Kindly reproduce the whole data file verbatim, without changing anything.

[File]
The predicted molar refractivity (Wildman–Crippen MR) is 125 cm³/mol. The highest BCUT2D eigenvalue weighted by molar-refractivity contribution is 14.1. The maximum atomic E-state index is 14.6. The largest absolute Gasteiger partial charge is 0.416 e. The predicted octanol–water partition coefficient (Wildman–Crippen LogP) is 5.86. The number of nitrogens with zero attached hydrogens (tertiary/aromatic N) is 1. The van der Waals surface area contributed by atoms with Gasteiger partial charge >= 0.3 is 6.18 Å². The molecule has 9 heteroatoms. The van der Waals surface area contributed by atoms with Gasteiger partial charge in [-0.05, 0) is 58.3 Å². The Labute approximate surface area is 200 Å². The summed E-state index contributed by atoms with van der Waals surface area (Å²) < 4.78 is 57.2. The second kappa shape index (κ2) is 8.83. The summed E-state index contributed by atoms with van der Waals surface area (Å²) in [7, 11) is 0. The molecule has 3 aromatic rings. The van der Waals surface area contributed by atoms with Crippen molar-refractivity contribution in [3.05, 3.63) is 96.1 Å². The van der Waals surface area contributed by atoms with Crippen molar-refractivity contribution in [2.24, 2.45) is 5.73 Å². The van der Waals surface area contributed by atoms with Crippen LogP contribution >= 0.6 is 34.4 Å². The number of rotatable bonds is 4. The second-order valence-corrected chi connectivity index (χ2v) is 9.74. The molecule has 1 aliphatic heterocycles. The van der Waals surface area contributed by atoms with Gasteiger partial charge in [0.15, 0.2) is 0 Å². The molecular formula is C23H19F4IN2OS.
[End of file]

The predicted molar refractivity (Wildman–Crippen MR) is 125 cm³/mol. The highest BCUT2D eigenvalue weighted by molar-refractivity contribution is 14.1. The maximum atomic E-state index is 14.6. The largest absolute Gasteiger partial charge is 0.416 e. The predicted octanol–water partition coefficient (Wildman–Crippen LogP) is 5.86. The number of nitrogens with zero attached hydrogens (tertiary/aromatic N) is 1. The van der Waals surface area contributed by atoms with Gasteiger partial charge >= 0.3 is 6.18 Å². The molecule has 9 heteroatoms. The van der Waals surface area contributed by atoms with Gasteiger partial charge in [-0.05, 0) is 58.3 Å². The Labute approximate surface area is 200 Å². The summed E-state index contributed by atoms with van der Waals surface area (Å²) < 4.78 is 57.2. The second kappa shape index (κ2) is 8.83. The summed E-state index contributed by atoms with van der Waals surface area (Å²) in [7, 11) is 0. The molecule has 3 aromatic rings. The van der Waals surface area contributed by atoms with Crippen molar-refractivity contribution in [3.05, 3.63) is 96.1 Å². The van der Waals surface area contributed by atoms with Crippen molar-refractivity contribution in [2.24, 2.45) is 5.73 Å². The van der Waals surface area contributed by atoms with Crippen LogP contribution >= 0.6 is 34.4 Å². The number of rotatable bonds is 4. The second-order valence-corrected chi connectivity index (χ2v) is 9.74. The molecule has 1 aliphatic heterocycles. The van der Waals surface area contributed by atoms with Gasteiger partial charge in [0.15, 0.2) is 0 Å². The molecular formula is C23H19F4IN2OS.